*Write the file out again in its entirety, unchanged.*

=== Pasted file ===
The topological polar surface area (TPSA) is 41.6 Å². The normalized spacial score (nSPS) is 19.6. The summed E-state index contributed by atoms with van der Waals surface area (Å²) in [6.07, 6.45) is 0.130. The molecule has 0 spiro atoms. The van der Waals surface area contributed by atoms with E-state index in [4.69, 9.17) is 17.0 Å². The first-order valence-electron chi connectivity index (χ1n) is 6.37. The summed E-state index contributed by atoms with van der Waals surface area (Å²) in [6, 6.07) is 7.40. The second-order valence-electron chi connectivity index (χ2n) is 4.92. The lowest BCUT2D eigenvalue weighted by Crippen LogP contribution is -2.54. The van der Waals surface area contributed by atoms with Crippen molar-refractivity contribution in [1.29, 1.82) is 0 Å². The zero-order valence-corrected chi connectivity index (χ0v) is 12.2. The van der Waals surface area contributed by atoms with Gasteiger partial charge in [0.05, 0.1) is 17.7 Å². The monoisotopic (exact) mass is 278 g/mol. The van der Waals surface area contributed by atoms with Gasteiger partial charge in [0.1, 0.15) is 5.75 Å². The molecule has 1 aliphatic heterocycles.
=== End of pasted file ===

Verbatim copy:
The topological polar surface area (TPSA) is 41.6 Å². The normalized spacial score (nSPS) is 19.6. The summed E-state index contributed by atoms with van der Waals surface area (Å²) in [6.07, 6.45) is 0.130. The molecule has 0 spiro atoms. The van der Waals surface area contributed by atoms with E-state index in [4.69, 9.17) is 17.0 Å². The first-order valence-electron chi connectivity index (χ1n) is 6.37. The summed E-state index contributed by atoms with van der Waals surface area (Å²) in [6, 6.07) is 7.40. The second-order valence-electron chi connectivity index (χ2n) is 4.92. The lowest BCUT2D eigenvalue weighted by Crippen LogP contribution is -2.54. The van der Waals surface area contributed by atoms with Crippen molar-refractivity contribution in [1.29, 1.82) is 0 Å². The zero-order valence-corrected chi connectivity index (χ0v) is 12.2. The van der Waals surface area contributed by atoms with Gasteiger partial charge in [0.05, 0.1) is 17.7 Å². The monoisotopic (exact) mass is 278 g/mol. The van der Waals surface area contributed by atoms with Gasteiger partial charge in [0.1, 0.15) is 5.75 Å². The molecule has 1 aliphatic heterocycles.